NYC’s Thorny Issue: More prisons, fewer prisoners using old tactic: Decentralize

January 3, 2018 By Rob Abruzzese, Legal Editor Brooklyn Daily Eagle
Mayor Bill de Blasio announced that one of the nine facilities used to house inmates at Rikers Island, the George Motchan Detention Center, which formerly housed approximately 600 men, will close by this summer. AP Photo/Seth Wenig

Brooklyn's Atlantic Ave House Of Detention would get bigger

Mayor Bill de Blasio made a major announcement this week that will impact the future of Brooklyn — the city has taken the first steps to close Rikers Island with the first of nine facilities to be closed by the summer.

“Every day we are making New York City’s jail system smaller and safer,” de Blasio said. “This announcement is an important step in our plan to close Rikers Island and create more community-based facilities to better serve people in custody and our hardworking correctional staff.”

The reason for closing Rikers Island is simple. The entire facility is a disaster and its desolate location causes headaches for attorneys, prison guards, social workers and the families of the inmates.

To close the facility, two things will need to happen: The population of Rikers Island needs to be decreased and borough-based facilities need to be expanded or created. In Brooklyn, this means more inmates will be housed at the Brooklyn House of Detention located on Atlantic Avenue and Smith Street.

The Brooklyn facility can currently house 815 inmates, which means that capacity will have to be expanded. One member of the commission to close Rikers Island told the Brooklyn Eagle that existing facilities are capable of housing inmates after Rikers closes, but there are many skeptics who believe additional facilities will have to be built in the borough.

NYC has issued a request-for-proposals to identify potential prison sites that will eventually replace Rikers Island. There are currently facilities in Brooklyn, Manhattan and Queens that are in use and assessments are being done to assess the capacity of these sites.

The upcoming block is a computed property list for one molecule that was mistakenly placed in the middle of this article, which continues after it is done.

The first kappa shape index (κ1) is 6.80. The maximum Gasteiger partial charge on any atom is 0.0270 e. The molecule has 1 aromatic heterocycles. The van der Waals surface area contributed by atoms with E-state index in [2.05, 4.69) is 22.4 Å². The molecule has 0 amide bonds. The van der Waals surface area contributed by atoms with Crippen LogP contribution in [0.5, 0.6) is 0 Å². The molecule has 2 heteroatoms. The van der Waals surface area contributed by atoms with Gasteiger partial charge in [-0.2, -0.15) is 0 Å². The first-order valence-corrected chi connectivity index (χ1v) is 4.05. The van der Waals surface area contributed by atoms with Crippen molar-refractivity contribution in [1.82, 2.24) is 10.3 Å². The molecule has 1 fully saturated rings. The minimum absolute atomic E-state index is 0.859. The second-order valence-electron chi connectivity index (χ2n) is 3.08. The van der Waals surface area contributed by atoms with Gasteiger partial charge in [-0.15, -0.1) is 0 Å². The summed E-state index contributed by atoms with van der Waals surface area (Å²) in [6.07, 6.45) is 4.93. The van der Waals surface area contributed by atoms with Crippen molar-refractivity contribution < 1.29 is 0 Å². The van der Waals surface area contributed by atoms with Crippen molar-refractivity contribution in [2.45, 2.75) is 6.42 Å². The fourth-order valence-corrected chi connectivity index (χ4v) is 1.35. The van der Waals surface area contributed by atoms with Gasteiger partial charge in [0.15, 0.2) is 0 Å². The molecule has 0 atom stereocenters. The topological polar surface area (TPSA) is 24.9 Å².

“Today’s announcement of the closure of one of the jails on Rikers represents an important step in the right direction and with the historic reduction in New York City’s jail population, it is clear that mass incarceration is not a prerequisite to keeping New York safe,” said former New York State Chief Judge Jonathan Lippman. “The sooner new, smaller, state-of-the-art jail facilities are designed and sited in the boroughs, the sooner all of the horrific jails on Rikers Island will be a thing of the past.”

The building being closed is called the George Motchan Detention Center (GMDC) and it houses roughly 600 men. Eight other facilities will still remain open on the island. According to the Department of Corrections, there were no layoffs as a result of the closure of the facility.

While many in the criminal justice system see this announcement as an overall positive, there is some worry that it is premature to celebrate the closing of just one building. In a statement, Tina Luongo, Attorney-in-Charge of the Criminal Defense Practice at the Legal Aid Society, praised the move, but cautioned that work needs to continue to reduce Rikers’ population and stressed the importance of the programs at Rikers Island.

Michael Cibella, president of the Kings County Criminal Bar Association, had similar concerns. He admitted that Rikers Island is a problem, and called this a “step in the right direction,” but stated that the other prison facilities located in NYC are currently inadequate, especially when it comes to the programs available for inmates.

“It’s a good start, but a plan will ultimately be needed which provides for the continuation of necessary services like mental health, drug treatment, educational and other trade programs at each of the hoped for community jails. My concern in ultimately closing Rikers is losing services which the current community jails aren’t providing outside of Rikers.”

NYC currently has the lowest incarceration rate of any large city in the country, according to the mayor’s office. Its incarceration rate of 167 per 100,000 citizens compares favorably to 229 in Los Angeles, 252 in Chicago, 338 in Houston and 784 in Philadelphia.